In 2012, Pleas sold his manual machines to acquire a used, 1997 Lagun 717-S CNC mill in disrepair. During restoration, Pleas developed a good relationship with Lagun’s service department, which he deemed “fantastic.” The machine has a 58” x 11” table, XYZ travels of 32”, 17” and 7”, 16” knee and 40 taper 55-4,250 RPM spindle. Despite the large amount of restoration work required, the machine acquisition was a sound investment.
Pleas then purchased an entry-level CAM system. Although it was almost adequate for programming simple welding supports, it proved to be too problematic, taking hours to program simple parts and yielding programs that nearly always required debugging. When one problem was fixed, another would appear. A program might simulate properly, and then fail at the machine. He could count on losing two to four pieces on a 10-piece run. “I would spend hours, and sometimes days, programming, testing and troubleshooting,” Pleas explained. “I lost all confidence in programming and had no confidence in that software. Compounding problems, the CAM and CAD companies blamed each other.”
The general purpose CAD system worked well for ornamental weldments and supporting hardware, but it took too much time to make even minor changes, which prototyping frequently requires. A part might take four hours to design, and require three hours of reconstruction just to change a radius. So, in early 2014, Pleas acquired SolidWorks Pro, which provided what he needed for modeling and design iterations. What took four hours previously, he could do in 30 minutes. Minor modifications would take minutes.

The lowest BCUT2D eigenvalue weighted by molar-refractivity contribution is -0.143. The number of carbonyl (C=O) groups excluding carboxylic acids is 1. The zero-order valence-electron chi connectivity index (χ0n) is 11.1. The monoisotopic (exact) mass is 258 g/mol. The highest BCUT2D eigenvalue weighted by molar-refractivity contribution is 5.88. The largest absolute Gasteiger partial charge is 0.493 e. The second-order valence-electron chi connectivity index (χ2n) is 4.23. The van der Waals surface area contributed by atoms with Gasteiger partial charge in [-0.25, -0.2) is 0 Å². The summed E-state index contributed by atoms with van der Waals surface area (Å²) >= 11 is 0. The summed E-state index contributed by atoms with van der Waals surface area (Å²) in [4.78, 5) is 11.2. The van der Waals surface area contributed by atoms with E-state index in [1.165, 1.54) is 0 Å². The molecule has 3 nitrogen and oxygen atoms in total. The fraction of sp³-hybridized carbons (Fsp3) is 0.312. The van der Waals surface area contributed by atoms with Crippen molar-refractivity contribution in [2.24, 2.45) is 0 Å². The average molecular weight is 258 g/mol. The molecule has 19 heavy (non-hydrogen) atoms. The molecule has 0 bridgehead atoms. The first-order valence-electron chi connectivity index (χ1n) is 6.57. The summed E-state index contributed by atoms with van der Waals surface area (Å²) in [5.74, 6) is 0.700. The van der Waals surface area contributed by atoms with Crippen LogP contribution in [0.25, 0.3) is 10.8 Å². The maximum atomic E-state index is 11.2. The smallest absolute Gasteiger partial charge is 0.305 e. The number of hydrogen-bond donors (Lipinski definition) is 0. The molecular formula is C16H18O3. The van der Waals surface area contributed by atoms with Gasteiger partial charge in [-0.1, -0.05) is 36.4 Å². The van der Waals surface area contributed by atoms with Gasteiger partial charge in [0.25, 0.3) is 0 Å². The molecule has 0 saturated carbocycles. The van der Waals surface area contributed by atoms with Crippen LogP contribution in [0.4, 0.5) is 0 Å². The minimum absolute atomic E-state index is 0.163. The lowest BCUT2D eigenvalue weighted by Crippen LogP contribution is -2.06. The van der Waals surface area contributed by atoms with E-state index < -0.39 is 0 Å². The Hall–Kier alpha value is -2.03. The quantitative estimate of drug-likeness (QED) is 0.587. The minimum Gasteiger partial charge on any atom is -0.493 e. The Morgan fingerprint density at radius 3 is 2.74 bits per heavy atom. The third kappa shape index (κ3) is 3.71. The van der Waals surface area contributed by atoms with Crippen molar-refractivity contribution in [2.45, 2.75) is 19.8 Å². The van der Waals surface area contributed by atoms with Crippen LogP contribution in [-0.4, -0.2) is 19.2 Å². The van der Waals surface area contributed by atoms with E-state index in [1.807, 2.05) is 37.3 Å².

In the spring, with success at Seattle stores, Pleas approached B&H Photo, the major international photo-videoaudio retailer. B&H was interested. Suddenly, Pleas needed to become “a production guy,” instead of a prototyper who outsourced production (and attendant profits). He began looking for CAM software, taking much time over several months to research four brands. “I finally chose GibbsCAM,” says Pleas. “Their main competitor would not come here, wanted me to travel to a monthly training session an hour away, and thought I would be wowed by toolpath optimization and buy his software immediately.”
The GibbsCAM representative was completely different. “He was all about helping me, on my schedule, and knew I did not want to waste weeks programming or traveling to a presentation that may not answer my questions,” Pleas said. “He valued my time, drove two and a half hours to my shop and never pressured me for a sale. Very knowledgeable in machining, he determined my needs and even suggested some improvements. He was there to help. For demonstration, he used one of my parts. The software was like their tag line—‘Powerfully Simple. Simply Powerful.’“